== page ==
The site was chosen primarily because of its connection to the Swan River (Derbarl Yerrigan), Heirisson Island (Matta Gerup) and Kings Park (Katta Koomba), which are places of cultural significance to Noongar people.
The Whadjuk Cultural Authority representatives on the Aboriginal Cultural Centre Steering Committee were asked to consider six different locations near the Swan River (Derbarl Yerrigan). The selection of the site went through an extensive cultural investigation and consultation process, which has been endorsed by the wider Whadjuk reference group for the project.
The Whadjuk Cultural Authority representative group is made up of 6 members of the Noongar community; 3 men and 3 women who were selected by Whadjuk Elders.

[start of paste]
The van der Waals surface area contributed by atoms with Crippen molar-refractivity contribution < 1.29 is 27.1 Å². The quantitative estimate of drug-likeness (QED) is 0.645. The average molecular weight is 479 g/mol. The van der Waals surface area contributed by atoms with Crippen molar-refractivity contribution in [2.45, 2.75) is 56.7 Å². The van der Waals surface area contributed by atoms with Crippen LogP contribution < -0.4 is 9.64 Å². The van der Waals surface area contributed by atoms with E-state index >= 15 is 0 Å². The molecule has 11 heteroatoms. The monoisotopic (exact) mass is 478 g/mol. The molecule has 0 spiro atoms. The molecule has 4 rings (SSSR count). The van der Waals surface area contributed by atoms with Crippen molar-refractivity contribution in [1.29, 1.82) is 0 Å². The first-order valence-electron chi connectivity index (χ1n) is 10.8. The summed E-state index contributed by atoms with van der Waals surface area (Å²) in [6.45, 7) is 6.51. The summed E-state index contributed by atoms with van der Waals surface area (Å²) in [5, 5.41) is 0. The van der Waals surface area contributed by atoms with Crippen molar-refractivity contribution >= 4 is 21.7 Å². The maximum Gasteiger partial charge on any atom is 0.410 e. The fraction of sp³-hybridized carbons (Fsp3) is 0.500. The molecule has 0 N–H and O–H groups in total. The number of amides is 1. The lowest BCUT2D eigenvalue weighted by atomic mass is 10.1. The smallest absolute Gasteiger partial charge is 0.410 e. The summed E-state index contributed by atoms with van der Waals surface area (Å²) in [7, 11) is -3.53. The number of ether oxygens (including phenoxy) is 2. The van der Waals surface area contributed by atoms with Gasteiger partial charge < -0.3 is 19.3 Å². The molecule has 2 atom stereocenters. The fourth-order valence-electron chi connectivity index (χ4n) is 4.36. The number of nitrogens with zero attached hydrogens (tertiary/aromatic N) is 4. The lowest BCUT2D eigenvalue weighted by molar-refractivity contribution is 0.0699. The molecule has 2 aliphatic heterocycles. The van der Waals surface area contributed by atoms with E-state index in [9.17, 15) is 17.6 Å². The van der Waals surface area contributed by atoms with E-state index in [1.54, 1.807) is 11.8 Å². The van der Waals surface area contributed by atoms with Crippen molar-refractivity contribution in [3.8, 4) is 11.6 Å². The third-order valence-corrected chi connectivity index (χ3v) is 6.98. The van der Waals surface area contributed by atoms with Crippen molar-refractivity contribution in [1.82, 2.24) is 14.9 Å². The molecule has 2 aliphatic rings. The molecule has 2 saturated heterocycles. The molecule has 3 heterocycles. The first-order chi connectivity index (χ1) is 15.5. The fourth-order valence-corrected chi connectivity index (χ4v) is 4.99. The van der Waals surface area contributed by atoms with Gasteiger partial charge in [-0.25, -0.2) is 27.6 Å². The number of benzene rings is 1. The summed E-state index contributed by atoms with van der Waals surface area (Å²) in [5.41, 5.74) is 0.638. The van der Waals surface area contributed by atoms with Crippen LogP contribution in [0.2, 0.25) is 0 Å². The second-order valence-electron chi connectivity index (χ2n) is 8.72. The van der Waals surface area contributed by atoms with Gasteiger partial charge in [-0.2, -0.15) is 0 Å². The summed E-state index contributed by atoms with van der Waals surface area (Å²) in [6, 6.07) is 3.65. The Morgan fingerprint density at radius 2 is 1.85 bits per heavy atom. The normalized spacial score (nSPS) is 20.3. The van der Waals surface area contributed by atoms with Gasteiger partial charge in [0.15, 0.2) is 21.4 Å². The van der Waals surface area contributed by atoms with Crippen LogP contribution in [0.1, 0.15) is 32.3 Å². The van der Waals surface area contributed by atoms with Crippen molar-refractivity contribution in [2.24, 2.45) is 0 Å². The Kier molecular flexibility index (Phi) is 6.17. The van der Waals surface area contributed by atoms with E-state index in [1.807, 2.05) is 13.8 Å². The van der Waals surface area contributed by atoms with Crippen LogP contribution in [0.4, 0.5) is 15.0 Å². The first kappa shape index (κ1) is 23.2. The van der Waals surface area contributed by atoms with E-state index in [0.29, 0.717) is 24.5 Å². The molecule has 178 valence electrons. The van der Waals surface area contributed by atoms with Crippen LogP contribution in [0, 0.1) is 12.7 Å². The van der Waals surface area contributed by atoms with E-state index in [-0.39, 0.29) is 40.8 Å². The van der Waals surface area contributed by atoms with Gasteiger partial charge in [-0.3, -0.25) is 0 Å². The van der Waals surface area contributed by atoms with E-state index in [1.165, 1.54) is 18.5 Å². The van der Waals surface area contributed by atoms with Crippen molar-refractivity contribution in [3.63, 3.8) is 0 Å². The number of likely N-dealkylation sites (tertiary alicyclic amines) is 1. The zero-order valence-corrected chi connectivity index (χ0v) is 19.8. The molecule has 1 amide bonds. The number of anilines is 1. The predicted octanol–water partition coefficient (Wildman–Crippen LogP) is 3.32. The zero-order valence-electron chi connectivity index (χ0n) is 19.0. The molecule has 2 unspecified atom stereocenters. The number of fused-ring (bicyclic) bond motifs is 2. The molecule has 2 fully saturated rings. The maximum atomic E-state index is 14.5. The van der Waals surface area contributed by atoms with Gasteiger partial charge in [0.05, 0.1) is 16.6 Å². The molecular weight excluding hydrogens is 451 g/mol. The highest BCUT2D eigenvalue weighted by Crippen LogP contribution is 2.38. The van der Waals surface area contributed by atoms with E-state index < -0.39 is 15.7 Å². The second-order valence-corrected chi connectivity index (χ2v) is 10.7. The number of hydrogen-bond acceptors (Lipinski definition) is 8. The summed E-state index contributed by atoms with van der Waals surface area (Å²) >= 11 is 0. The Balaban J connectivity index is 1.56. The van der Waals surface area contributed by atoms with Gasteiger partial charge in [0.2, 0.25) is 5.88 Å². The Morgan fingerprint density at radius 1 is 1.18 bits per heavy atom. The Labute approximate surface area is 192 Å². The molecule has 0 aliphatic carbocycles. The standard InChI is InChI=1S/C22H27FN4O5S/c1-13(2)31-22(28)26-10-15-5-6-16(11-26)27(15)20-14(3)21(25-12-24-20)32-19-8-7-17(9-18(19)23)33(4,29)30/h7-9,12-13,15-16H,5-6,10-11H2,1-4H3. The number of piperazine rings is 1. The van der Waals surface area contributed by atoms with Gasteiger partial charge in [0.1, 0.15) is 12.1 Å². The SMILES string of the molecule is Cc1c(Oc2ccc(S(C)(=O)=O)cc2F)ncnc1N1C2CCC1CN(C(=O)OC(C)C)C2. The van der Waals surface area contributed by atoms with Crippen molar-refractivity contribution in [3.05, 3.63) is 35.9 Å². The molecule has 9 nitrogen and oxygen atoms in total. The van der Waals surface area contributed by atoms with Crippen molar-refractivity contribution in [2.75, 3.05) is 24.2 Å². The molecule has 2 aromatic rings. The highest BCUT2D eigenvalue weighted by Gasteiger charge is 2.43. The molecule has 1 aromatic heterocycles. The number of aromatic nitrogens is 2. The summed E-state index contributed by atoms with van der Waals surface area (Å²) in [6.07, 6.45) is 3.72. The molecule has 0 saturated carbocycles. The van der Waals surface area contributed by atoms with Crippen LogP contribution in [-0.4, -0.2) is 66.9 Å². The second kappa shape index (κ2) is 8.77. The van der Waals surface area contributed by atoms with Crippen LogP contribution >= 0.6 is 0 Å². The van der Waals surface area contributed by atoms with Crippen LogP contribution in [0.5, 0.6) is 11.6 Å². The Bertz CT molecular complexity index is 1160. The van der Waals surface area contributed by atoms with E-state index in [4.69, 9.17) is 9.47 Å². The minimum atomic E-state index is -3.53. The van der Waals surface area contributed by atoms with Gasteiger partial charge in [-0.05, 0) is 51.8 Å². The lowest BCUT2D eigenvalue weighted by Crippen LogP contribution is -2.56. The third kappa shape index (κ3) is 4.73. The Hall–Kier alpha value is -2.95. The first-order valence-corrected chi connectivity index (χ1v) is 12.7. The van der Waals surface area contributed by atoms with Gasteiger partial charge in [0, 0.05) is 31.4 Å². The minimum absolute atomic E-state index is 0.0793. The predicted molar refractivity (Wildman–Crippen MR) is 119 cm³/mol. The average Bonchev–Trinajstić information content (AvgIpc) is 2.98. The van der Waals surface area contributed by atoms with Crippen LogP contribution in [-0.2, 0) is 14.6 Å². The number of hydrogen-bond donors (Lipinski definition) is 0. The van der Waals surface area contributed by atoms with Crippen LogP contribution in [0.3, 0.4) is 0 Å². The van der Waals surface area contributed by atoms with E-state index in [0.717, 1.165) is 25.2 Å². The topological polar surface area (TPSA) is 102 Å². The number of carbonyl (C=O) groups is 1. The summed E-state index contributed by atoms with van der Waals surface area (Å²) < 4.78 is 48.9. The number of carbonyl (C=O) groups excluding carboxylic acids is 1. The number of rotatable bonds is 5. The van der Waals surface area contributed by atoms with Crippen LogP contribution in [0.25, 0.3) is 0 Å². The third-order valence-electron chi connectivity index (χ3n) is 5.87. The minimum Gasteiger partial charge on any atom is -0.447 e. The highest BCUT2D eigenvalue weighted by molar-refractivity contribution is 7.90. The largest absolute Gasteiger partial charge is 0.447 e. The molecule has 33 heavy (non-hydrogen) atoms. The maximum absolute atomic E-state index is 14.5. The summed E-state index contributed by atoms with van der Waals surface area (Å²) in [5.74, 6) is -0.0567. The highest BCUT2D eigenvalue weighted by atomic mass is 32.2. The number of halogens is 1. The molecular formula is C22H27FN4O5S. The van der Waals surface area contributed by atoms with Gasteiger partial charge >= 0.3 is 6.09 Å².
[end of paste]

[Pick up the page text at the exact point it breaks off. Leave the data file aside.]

The centre now has a joint funding commitment of $102 million with $50m from the State Government, and a total of $52m from the Australian Government which includes the recent election commitment from the Albanese Government.
The project will now be progressed through further engagement with the newly elected directors and cultural advice committee members of the Whadjuk Aboriginal Corporation, established under the South West Native Title Settlement.
Extensive State-wide consultations with Aboriginal people and communities will also commence to help shape the vision and key functions of the centre.
It is anticipated the centre will be opened in 2028.
Aboriginal Cultural Centre
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